As I have been writing my Blatant Self-Promotion posts for A Streetcar Named Murder I have also been realizing that a feeling I’ve been having for quite some time isn’t actually accurate. I have posted a few times over the last few years about feeling disconnected from New Orleans in some weird way, that something had changed and I wasn’t sure what it was, if it was the city itself–which has changed–or something in me or some combination of the two. But in writing these posts about New Orleans, I find myself smiling as I write them–I certainly was smiling when I was writing that guest post the other day for the Wickeds blog, “The Orange Cone” (which could also be the seeds of a longer comic essay about life in New Orleans)–that what has actually shifted is that I’ve kind of gone native. For years, I wrote about the wackiness and silliness and delicious little ironies of life in New Orleans, the eccentricities and oddities, because they stood out to me. They no longer do. I take that stuff for granted now, and it doesn’t even register with me anymore because I’ve become so accustomed to it. Writing about potholes and orange cones, and how they are easily not only in the Top 5 for conversation material between total strangers in the city made me laugh, made me shake my head at the wackiness and strangeness, and well–the whole New Orleans of it. That’s the thing. I never thought I would get to the point where the oddities of New Orleans life would become so commonplace as for me to pay it no mind, but here I proverbially am.

And I kind of love that for me. I love this city. I am by no means an expert on New Orleans; what I do not know about this city, its people, its history and its legends and lore could fill the Great Library at Alexandria. I continue to learn more every day, and with the more I learn the more I realize I don’t know and that I will never become expert, no matter how much I learn and read and absorb and experience. I always kind of smile to myself when people say that I am an expert on all things New Orleans because I am all too aware of how little I actually do know. I don’t know that I will ever stop writing about New Orleans. Writing that historical Sherlock Holmes story set here was so much fun to write and research–and I’ve also discovered an enormous flaw in my research and writing for that story since writing it, which serves as yet another example of the limits of my knowledge and how much deeper you have to go when researching a period of history here (one of the biggest hurricanes to ever hit New Orleans came through the year before the story’s setting; no commentary on rebuilding or about the disaster is a glaring omission). I want to write about Madame La Laurie; I want to write about the Sultan’s Palace and the trunk murders and the kidnapping of that little boy back in the late nineteenth century. I want to write about Storyville and musicians and Prohibition and bootleggers. I want to write about the Axeman, and the grinch, and other legends and lore; every time I find something new in a history or an a New Orleans history website, I immediately start thinking of ways to write about it. I will never run out of material to write about here, never.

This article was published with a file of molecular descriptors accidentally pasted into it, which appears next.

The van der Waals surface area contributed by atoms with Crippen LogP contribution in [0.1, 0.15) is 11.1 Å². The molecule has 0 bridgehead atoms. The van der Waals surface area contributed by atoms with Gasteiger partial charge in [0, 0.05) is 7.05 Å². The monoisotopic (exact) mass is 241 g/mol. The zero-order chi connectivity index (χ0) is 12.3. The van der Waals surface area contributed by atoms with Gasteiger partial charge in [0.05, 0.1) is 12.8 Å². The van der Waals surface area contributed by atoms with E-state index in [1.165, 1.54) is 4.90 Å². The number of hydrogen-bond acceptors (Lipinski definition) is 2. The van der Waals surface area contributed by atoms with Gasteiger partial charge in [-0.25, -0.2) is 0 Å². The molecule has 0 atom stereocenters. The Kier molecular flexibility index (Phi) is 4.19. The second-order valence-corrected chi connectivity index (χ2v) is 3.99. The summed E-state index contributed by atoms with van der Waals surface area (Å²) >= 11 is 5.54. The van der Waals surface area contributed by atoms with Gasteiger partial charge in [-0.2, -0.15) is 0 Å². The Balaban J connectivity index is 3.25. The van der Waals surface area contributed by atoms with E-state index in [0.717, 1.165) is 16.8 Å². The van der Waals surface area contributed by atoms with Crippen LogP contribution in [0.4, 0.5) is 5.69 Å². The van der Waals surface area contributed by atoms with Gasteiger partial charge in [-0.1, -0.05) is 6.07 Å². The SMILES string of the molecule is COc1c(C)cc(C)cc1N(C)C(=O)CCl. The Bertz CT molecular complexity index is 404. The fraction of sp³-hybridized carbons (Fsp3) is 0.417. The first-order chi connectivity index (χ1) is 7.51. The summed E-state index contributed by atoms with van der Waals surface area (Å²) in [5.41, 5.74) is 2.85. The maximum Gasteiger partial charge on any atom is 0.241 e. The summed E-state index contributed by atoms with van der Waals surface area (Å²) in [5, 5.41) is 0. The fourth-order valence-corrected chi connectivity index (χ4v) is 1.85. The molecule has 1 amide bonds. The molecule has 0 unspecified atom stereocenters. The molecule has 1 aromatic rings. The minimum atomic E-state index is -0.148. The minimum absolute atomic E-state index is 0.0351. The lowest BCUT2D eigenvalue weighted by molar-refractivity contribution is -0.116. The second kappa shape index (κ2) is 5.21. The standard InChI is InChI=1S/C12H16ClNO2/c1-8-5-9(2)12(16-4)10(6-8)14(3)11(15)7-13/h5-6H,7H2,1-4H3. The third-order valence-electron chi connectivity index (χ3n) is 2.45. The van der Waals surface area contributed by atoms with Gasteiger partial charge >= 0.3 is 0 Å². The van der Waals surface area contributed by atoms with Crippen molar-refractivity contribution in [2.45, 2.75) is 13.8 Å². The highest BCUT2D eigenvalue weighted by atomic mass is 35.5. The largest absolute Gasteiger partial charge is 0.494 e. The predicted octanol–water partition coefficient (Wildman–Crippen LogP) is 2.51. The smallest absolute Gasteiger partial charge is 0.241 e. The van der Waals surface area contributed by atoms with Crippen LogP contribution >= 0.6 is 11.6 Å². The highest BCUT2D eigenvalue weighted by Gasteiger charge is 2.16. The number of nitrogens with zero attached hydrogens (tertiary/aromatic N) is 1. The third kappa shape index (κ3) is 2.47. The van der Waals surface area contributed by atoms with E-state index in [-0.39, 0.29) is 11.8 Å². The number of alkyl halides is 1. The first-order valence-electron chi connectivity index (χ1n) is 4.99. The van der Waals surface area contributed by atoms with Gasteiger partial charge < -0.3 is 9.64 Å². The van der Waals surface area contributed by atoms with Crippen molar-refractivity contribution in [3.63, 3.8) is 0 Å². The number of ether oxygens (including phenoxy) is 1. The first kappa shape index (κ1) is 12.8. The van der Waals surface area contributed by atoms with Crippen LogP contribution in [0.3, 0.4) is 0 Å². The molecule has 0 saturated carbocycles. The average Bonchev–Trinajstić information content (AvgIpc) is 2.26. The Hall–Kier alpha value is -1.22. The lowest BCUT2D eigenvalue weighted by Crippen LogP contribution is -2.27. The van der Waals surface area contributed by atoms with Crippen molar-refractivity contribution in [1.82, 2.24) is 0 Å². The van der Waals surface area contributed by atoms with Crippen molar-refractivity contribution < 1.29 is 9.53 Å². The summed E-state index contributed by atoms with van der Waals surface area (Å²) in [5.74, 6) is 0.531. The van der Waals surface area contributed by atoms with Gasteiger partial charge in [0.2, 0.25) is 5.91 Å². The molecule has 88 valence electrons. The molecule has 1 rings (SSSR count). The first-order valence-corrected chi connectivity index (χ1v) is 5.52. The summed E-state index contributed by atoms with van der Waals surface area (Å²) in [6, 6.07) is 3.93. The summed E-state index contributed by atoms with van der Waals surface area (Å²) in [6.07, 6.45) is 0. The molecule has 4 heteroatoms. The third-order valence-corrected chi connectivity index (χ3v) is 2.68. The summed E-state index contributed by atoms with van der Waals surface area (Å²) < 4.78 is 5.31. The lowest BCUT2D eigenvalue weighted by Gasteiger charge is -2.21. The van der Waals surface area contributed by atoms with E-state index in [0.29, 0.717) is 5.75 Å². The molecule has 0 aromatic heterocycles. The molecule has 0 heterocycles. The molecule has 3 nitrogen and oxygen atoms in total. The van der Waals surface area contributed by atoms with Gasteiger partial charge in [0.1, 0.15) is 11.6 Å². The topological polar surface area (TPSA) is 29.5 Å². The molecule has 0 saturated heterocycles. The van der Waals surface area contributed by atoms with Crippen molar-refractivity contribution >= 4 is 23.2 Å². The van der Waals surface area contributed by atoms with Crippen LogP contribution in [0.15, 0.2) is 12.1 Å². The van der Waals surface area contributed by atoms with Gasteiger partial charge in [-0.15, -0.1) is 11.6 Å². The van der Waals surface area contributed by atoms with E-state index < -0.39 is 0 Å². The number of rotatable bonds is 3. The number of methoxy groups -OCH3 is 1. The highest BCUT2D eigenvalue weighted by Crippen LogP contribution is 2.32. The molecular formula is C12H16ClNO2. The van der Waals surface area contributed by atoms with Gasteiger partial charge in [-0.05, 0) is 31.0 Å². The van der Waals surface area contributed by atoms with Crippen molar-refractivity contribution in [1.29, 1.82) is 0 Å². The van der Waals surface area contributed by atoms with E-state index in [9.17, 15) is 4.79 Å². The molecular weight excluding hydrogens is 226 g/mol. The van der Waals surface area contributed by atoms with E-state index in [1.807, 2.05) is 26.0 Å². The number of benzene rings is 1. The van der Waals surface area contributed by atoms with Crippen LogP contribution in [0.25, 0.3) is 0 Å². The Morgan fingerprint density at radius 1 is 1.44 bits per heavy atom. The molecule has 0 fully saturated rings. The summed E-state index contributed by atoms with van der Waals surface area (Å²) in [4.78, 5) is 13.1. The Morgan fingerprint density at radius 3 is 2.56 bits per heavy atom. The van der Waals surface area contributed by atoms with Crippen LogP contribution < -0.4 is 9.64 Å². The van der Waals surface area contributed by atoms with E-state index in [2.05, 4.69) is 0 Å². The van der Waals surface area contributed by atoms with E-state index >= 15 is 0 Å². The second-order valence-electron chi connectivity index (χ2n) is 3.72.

And on that note, I am heading into the spice mines for the day. I am going to read for a little while as I drink coffee and wake up, and then I am going to write until it’s time to go get the groceries…and then come home to write some more. Have a lovely Sunday, Constant Reader, and I will check in with you again later.